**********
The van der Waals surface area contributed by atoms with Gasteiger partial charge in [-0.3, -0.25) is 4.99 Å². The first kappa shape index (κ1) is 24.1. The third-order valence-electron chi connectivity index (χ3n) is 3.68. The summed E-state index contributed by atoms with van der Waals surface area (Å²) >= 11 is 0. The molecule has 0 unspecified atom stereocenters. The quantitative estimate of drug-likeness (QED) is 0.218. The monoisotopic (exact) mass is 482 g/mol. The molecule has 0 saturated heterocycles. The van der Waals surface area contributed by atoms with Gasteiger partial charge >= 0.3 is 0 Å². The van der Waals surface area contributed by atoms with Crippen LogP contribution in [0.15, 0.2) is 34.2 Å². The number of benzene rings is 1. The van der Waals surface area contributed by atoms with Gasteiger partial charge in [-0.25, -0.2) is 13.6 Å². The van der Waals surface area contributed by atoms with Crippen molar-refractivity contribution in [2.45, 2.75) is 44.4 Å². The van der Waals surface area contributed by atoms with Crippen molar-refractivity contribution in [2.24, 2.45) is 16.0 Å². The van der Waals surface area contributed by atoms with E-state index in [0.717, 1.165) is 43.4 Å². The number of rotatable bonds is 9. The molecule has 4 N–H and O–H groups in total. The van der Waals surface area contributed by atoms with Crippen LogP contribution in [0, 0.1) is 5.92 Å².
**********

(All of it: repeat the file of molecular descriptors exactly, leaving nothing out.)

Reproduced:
The van der Waals surface area contributed by atoms with Gasteiger partial charge in [-0.3, -0.25) is 4.99 Å². The first kappa shape index (κ1) is 24.1. The third-order valence-electron chi connectivity index (χ3n) is 3.68. The summed E-state index contributed by atoms with van der Waals surface area (Å²) >= 11 is 0. The molecule has 0 unspecified atom stereocenters. The quantitative estimate of drug-likeness (QED) is 0.218. The monoisotopic (exact) mass is 482 g/mol. The molecule has 0 saturated heterocycles. The van der Waals surface area contributed by atoms with Gasteiger partial charge >= 0.3 is 0 Å². The van der Waals surface area contributed by atoms with Crippen LogP contribution in [0.15, 0.2) is 34.2 Å². The number of benzene rings is 1. The van der Waals surface area contributed by atoms with Gasteiger partial charge in [-0.25, -0.2) is 13.6 Å². The van der Waals surface area contributed by atoms with Crippen molar-refractivity contribution in [2.45, 2.75) is 44.4 Å². The van der Waals surface area contributed by atoms with Crippen molar-refractivity contribution in [2.24, 2.45) is 16.0 Å². The van der Waals surface area contributed by atoms with E-state index in [0.717, 1.165) is 43.4 Å². The number of rotatable bonds is 9. The molecule has 4 N–H and O–H groups in total. The van der Waals surface area contributed by atoms with Crippen LogP contribution in [0, 0.1) is 5.92 Å².